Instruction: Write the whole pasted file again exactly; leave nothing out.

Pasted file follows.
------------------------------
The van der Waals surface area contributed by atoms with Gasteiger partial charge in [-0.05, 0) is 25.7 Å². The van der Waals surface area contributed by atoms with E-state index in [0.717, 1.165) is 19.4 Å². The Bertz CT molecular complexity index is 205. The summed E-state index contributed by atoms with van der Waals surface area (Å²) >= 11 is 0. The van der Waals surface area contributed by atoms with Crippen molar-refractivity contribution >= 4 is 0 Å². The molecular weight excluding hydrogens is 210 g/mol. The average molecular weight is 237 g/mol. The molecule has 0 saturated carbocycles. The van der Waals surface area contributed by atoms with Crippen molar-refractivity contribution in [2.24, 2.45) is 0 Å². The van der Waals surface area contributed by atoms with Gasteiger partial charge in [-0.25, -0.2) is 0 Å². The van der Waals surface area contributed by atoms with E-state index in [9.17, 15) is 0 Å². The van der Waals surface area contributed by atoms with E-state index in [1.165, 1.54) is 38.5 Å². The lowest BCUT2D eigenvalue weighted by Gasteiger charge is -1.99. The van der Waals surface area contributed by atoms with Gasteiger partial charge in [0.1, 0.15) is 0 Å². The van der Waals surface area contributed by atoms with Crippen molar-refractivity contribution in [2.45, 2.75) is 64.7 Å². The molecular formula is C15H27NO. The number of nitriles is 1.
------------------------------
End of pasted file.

The van der Waals surface area contributed by atoms with Gasteiger partial charge in [-0.05, 0) is 25.7 Å². The van der Waals surface area contributed by atoms with E-state index in [0.717, 1.165) is 19.4 Å². The Bertz CT molecular complexity index is 205. The summed E-state index contributed by atoms with van der Waals surface area (Å²) >= 11 is 0. The van der Waals surface area contributed by atoms with Crippen molar-refractivity contribution >= 4 is 0 Å². The molecular weight excluding hydrogens is 210 g/mol. The average molecular weight is 237 g/mol. The molecule has 0 saturated carbocycles. The van der Waals surface area contributed by atoms with Crippen molar-refractivity contribution in [2.24, 2.45) is 0 Å². The van der Waals surface area contributed by atoms with Gasteiger partial charge in [-0.25, -0.2) is 0 Å². The van der Waals surface area contributed by atoms with E-state index in [9.17, 15) is 0 Å². The van der Waals surface area contributed by atoms with E-state index in [1.165, 1.54) is 38.5 Å². The lowest BCUT2D eigenvalue weighted by Gasteiger charge is -1.99. The van der Waals surface area contributed by atoms with Gasteiger partial charge in [0.1, 0.15) is 0 Å². The van der Waals surface area contributed by atoms with Crippen molar-refractivity contribution in [2.45, 2.75) is 64.7 Å². The molecular formula is C15H27NO. The number of nitriles is 1.